Acknowledging communication: a milieu-therapeutic approach in mental health care


S. Vatne:


Title. Acknowledging communication: a milieu-therapeutic approach in mental health care

Aim.  This paper is a report of a study to develop milieu therapists’ acknowledging communication in their relationships with patients.

Background.  Gunderson’s therapeutic processes in milieu therapy have come into use in a broad range of mental health contexts in many countries. Research in nursing indicates that validation needs a more concrete development for use in clinical work.

Methods.  Schibbye’s theory, ‘Intersubjective relational understanding’, formed the theoretical foundation for a participatory action research project in 2004–2005. The data comprised the researcher’s process notes written during participation in the group of group leaders every second week over a period of 18 months, clinical narratives presented by participants in the same group, and eight qualitative interviews of members of the reflection group.

Findings.  The core concept in acknowledging communication, mutuality, was described as inter-subjective sharing of feelings and beliefs in a respectful way. Participants presented their process of development as a movement from knowing what was best for the patient (acknowledging patients as competent persons, a milieu-therapy culture based on conformity), to appreciating diversity and stubborn talk, to reflective wondering questions. Misunderstanding of acknowledgement occurred, for instance, in the form of always being supportive and affirmative towards patients.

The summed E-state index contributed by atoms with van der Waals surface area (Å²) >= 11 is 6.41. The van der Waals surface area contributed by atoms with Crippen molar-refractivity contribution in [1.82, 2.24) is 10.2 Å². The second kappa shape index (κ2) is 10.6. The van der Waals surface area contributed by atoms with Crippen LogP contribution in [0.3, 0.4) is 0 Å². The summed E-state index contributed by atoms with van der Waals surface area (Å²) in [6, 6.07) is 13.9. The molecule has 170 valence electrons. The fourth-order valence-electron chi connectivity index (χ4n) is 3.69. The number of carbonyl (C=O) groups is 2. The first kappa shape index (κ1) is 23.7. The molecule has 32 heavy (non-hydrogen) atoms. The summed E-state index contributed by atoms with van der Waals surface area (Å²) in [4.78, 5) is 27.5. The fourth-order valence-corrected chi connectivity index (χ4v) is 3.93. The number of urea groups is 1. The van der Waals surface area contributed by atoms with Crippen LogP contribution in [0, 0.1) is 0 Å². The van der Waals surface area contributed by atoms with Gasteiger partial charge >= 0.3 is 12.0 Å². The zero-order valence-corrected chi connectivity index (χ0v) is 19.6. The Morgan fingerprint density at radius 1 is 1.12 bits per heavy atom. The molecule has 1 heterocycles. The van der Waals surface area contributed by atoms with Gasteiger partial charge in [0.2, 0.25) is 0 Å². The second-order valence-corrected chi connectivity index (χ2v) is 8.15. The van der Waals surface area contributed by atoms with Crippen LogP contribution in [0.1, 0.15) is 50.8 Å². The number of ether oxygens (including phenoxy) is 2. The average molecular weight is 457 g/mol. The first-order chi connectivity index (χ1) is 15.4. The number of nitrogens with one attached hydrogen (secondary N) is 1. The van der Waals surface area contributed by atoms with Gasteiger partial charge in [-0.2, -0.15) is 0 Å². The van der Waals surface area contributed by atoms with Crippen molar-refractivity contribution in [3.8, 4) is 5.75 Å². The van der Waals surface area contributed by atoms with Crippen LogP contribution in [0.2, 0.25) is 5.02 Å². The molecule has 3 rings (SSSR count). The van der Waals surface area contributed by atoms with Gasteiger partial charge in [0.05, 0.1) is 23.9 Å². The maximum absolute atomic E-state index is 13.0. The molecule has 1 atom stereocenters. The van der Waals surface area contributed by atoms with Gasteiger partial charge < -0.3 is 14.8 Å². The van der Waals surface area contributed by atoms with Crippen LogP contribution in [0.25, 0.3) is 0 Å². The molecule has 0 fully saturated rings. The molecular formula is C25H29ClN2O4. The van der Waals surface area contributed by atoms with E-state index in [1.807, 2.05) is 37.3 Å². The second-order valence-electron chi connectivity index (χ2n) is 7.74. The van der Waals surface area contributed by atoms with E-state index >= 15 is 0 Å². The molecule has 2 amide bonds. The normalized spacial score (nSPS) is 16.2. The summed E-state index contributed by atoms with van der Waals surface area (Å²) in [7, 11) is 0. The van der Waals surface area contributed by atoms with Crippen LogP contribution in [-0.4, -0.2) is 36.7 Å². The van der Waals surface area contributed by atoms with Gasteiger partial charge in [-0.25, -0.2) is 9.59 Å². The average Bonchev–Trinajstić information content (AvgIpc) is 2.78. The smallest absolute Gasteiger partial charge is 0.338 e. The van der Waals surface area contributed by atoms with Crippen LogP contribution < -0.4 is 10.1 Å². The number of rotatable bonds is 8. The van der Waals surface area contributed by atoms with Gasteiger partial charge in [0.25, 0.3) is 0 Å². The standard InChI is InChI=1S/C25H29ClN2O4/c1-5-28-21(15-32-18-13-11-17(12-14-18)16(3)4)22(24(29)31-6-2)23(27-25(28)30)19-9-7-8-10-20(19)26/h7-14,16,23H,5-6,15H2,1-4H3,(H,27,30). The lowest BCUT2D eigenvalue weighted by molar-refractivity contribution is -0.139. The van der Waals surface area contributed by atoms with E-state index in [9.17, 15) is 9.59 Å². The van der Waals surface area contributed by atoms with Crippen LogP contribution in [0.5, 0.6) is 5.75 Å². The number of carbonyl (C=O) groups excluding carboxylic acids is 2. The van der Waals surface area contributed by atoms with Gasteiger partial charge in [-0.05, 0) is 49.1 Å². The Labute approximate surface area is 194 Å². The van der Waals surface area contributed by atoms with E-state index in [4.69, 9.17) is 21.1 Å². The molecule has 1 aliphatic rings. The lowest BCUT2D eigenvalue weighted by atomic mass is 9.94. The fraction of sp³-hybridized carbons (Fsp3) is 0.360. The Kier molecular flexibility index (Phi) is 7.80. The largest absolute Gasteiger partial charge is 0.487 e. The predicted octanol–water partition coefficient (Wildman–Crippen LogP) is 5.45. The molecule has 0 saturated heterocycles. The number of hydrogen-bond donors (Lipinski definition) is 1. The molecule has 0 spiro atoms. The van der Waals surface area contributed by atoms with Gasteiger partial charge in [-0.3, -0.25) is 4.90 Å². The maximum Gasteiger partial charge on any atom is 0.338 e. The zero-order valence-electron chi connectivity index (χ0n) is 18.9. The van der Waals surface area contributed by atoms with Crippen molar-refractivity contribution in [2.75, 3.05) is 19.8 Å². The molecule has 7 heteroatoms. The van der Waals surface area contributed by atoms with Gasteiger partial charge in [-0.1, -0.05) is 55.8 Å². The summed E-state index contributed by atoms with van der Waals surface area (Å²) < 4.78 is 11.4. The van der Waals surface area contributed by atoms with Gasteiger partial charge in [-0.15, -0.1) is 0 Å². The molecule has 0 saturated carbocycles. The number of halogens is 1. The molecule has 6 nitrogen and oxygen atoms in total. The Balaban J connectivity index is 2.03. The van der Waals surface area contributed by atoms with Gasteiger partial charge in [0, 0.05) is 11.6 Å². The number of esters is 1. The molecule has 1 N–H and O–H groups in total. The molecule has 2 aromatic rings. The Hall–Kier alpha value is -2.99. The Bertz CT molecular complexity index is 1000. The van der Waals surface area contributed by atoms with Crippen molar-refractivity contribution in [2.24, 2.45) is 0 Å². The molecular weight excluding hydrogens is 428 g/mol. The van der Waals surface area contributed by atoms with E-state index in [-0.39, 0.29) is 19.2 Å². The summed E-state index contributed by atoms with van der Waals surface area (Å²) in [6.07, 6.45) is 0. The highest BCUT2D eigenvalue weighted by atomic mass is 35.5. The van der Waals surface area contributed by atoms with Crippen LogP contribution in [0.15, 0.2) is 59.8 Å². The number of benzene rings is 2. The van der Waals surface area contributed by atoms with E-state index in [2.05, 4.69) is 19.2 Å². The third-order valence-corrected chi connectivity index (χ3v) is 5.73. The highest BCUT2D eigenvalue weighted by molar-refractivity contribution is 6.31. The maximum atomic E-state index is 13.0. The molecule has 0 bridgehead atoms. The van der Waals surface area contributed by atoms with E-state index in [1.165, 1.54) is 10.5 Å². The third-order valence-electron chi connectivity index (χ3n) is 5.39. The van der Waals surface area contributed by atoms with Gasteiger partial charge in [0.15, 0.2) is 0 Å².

Conclusion.  The concrete approaches in acknowledging communication presented in this article could be a fruitful basis for educating in and developing milieu therapy, both for nursing and in a multi-professional approach in clinical practice and educational institutions. Future research should focus on broader development of various areas of acknowledging communication in practice, and should also include patients’ experiences of such approaches.